“An excellent question,” Arcus said, the bitterness of his voice cutting clearly through the gale. “I gave it to you. My most treasured possession, unblemished by any other hand, was laid solely in your care. So where is it Ilandra?! Did you cherish it ever? Did you once know its worth? I doubt it greatly. I would imagine it simply cast away as neatly as your former husband was cast over the rail where you stand now, shattered on impact. Thrown away as all things with no value are. But you see it now, don’t you Ilandra? The worth of what you so carelessly tossed aside. It is the only thing that could save you now but it is no more. So where is my heart Ilandra? Where is your salvation?!”
    He advanced on her as he started his accusations. A few months earlier she may have been able to stand up under this vicious onslaught, but no longer. Ilandra was wholly ruined, finding her last hope and recourse to be the very root of her problem. Not trusting her feet, she simply collapsed, sobbing in giant gasping cries. A part of her wished to fight, knowing this monster was not her creation. But there was no fight left to be had, and so she could do nothing more than accept her fate.
    Arcus looked down on her mercilessly. She was still beautiful, but no longer in the way he remembered. Rather than the robin in spring, she was now the broken shell one would find in summer. His heart glowed in triumph, knowing she must now understand the last forty years of his life as no other could. Not that it mattered now. His course was set and redemption was not a phrase he considered. He had made her pay, as he would all that had held him back all of these years. The druids would pay for their lies, though they would never see it until their precious forest lie in ruin around them. The nobles would pay for trying to shut him out. And the Queen would pay with the best kind of currency; power. All for him to keep her secrets.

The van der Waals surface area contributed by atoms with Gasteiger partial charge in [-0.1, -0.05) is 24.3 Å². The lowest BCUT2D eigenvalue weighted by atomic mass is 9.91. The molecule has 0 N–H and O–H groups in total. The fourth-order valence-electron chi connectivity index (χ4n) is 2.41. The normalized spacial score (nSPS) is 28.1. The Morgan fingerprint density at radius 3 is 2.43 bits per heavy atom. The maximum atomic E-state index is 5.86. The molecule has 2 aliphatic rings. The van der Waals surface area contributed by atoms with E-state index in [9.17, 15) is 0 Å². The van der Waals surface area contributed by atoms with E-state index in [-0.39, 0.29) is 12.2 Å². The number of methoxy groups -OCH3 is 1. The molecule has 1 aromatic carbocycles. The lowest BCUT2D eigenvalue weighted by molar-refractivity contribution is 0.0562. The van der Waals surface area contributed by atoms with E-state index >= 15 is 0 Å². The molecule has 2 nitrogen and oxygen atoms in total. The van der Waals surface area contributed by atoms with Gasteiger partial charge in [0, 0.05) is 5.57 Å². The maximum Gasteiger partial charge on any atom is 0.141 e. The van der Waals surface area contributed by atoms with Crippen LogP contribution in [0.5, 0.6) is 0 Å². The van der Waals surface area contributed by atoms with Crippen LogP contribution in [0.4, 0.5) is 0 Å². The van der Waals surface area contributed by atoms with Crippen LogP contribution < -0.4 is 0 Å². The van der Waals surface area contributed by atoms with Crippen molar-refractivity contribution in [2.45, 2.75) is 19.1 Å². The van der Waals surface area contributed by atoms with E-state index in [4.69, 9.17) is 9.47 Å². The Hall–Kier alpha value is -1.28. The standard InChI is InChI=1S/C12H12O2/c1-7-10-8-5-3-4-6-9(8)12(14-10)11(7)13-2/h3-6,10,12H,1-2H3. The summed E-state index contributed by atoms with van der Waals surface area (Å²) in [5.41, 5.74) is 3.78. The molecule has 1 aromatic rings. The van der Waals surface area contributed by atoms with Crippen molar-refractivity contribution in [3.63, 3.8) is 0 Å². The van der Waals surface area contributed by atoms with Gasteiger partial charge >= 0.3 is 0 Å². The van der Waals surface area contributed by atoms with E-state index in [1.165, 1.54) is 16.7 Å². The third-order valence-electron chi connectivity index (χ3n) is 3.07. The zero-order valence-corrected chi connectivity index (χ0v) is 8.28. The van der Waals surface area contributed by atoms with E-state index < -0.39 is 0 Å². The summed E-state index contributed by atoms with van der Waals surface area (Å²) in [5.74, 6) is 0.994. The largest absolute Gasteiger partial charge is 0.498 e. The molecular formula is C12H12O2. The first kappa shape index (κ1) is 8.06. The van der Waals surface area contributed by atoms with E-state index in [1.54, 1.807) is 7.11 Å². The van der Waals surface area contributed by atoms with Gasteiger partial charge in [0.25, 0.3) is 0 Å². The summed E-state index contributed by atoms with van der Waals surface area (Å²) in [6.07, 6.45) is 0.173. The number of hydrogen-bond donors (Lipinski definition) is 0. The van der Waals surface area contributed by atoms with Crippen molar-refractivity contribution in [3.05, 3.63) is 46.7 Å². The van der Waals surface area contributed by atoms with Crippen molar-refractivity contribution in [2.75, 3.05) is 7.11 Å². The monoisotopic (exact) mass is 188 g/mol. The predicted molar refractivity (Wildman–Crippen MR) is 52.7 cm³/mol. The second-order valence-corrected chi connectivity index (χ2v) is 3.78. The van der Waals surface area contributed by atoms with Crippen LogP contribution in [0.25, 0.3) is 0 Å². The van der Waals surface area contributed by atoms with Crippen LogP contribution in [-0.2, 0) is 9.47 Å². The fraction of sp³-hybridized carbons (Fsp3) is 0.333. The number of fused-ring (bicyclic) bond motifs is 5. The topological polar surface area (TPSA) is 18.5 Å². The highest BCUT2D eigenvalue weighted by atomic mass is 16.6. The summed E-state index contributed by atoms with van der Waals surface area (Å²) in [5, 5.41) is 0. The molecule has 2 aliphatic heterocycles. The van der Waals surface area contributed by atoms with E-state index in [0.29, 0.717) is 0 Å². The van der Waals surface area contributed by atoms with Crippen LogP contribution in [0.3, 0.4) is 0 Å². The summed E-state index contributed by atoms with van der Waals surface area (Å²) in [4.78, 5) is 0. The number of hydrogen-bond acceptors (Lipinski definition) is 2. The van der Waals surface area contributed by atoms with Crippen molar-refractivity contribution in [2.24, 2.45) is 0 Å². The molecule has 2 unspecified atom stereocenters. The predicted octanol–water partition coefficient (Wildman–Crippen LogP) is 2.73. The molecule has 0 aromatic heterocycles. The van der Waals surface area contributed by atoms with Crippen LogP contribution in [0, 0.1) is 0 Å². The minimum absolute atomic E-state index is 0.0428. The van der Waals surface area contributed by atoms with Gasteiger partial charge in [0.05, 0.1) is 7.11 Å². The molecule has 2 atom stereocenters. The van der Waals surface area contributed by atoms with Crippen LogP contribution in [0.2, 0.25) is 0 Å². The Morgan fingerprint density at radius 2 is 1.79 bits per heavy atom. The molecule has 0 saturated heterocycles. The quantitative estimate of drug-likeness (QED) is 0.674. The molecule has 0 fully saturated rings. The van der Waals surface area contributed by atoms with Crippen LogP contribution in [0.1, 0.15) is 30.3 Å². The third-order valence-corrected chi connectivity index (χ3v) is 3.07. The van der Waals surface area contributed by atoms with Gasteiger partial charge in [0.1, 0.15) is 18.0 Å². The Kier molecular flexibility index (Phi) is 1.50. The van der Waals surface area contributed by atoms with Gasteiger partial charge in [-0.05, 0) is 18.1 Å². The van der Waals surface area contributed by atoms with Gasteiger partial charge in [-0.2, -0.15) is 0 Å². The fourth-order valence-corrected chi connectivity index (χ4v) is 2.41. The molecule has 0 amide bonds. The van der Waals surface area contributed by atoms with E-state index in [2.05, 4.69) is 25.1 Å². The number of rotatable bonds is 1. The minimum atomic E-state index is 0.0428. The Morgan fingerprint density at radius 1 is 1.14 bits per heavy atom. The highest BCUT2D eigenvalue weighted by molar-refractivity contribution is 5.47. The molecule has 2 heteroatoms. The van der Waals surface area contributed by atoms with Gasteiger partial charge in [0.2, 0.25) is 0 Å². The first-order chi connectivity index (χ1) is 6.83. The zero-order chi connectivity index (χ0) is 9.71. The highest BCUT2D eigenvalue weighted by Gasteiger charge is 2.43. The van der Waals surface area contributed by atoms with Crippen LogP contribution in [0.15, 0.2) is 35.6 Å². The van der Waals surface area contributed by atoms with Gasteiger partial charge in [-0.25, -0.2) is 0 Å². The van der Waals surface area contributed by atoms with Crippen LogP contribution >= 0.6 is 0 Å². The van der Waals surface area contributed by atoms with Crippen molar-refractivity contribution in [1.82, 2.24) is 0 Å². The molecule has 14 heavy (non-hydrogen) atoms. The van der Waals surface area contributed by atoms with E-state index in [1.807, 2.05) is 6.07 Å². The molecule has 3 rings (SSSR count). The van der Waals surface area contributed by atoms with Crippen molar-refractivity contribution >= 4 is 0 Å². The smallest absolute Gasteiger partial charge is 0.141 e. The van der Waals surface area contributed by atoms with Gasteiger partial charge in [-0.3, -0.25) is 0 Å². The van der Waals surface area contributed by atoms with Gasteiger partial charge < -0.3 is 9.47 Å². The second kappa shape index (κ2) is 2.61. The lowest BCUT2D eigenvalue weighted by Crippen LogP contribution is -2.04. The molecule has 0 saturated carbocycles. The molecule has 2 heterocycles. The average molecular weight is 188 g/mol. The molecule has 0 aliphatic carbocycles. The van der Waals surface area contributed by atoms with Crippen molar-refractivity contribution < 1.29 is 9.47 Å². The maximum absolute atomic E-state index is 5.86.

Reply
  14. Vincent

    Okay this wound up taking more than 15 minutes, but it is rushed and needs a lot of work. It may find its way in some future book, but not in the near future.
    The heat broke
    over here for a few weeks. We get an afternoon or evening thunderstorm
    off the mountains every other day. Nice. 🙂 August is usually brutal and the first half of September.

    Bought a bicycle. The knee is holding up so far. I only ride it once
    every couple of days and I don’t ride like a maniac, that might be the
    reason my knee revolted. hahaha. Nahhh, the doc always told me half my
    problem was genetics.
    Kayaking is good and the kid I have twice a
    week for blacksmithing is beginning to learn what it takes to do nicer
    work. He is at the point now that I make him plan everything out. He
    likes to shoot from the hip every time he comes here and it has kind of
    worked for him, but I want him to learn the importance of drawing his
    work out, using a piece of clay to figure what blows he needs to make,
    etc. When he gets back to the states he will be almost ready to go.

    Joe tells me they decided to do the 2018 conference in Richmond. He